On June 14, more than 400 citizens of Cumana, a city of 800,000 a few hundred miles west of Caracas, were arrested following the latest food riot.
A June article in The New American described the bleak situation in Venezuela:
Food is so scarce that even the dogs are starving. Government price controls, often set below the cost of production, have left grocery store shelves empty. Starving Venezuelans are protesting the policies by looting stores an average of 10 times a day. A vigorous black market has sprung up, but because the country’s currency, the bolivar, has become essentially worthless, increasing numbers of the hungry have been forced to revert to simple direct barter. Flour and napkins are traded for prescription drugs and other medicines necessary to keep the sick from dying.
While the nation was for all practical purposes already a de facto dictatorship, what made this situation official was Maduro’s announcement on July 11 that he was putting the head of the armed forces, Defense Minister Vladimir Padrino, in charge of transporting and distributing basic products, controlling prices, and stimulating production.
“All the ministries, all the ministers, all the state institutions are at the service and in absolute subordination” to Padrino’s “Great Sovereign Supply Mission,” Maduro said.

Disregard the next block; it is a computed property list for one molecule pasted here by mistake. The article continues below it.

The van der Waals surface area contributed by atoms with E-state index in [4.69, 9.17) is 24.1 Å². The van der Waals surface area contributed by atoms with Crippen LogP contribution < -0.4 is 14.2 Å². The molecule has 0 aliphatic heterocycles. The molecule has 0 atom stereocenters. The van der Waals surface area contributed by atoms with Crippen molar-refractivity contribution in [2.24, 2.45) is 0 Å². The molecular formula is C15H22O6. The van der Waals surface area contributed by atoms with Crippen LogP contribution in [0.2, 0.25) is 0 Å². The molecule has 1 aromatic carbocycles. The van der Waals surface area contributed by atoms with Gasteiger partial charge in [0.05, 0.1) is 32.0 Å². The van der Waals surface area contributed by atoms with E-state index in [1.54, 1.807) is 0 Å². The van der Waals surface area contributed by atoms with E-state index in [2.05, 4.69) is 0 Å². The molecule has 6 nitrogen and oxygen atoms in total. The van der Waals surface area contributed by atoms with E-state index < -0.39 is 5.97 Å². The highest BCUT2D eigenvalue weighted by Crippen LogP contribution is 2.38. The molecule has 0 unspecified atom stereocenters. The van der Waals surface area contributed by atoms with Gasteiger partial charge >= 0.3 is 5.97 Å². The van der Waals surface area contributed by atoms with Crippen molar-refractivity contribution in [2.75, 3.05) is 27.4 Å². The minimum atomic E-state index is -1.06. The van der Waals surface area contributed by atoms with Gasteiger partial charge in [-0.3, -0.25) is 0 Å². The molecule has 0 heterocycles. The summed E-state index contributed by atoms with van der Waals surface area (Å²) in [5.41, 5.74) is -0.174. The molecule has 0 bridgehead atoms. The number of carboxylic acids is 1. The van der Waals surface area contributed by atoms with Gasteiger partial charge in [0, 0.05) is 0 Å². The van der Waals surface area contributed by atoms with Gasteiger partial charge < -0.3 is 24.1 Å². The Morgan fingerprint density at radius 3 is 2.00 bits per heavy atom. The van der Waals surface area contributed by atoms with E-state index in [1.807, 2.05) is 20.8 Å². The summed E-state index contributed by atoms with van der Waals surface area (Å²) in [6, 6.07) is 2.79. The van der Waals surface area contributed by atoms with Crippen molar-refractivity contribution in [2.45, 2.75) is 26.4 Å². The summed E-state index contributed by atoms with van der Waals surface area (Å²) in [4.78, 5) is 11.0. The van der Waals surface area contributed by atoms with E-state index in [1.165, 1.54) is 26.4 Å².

The Wall Street Journal quoted Luis Manuel Esculpi, a security analyst in Caracas and former head of the armed forces commission in the Congress, as saying, "This is now a completely militarized government. The army is Maduro’s only source of authority.” The Journal article noted, "Generals are already in charge of state companies importing the bulk of Venezuela’s food; they run the country’s largest bank, a television station and a state mining company. The armed forces have swiftly repressed all opposition rallies as well as the food riots that flare up daily across the country."
The New American’s July 13 article quoted a statement from Venezuelan resident Nelson Agelvis describing what life is like under Maduro: “Any ruler who is all-powerful, who controls all instances of power … the executive branch … the judicial and electoral, and who keeps the military happy … is a dictator.”
And because Venezuela is a dictatorship, private gun ownership must go. Three years ago, Maduro announced, “I hereby sign into law this gun control law, for peace in our nation,” justifying his actions because of the nation’s rising crime rate. The bill provided for sentences of up to 20 years in prison for any civilian convicted of illegally carrying or selling a firearm and also restricted the sale of ammunition to civilians, and banned weapons from being shown in public places.
However, with people rioting in the streets because they are hungry and cannot find food, Maduro must be getting nervous. There are still enough guns in circulation to arm a rebellion. But instead of solving the problem by eliminating the things responsible for it — government price controls, rationing, and interference in the production and distribution of food — he has opted to remove the threat to his regime presented by an armed citizenry. It is the path long favored by totalitarian rulers, and would-be rulers, throughout history.
Photo: AP Images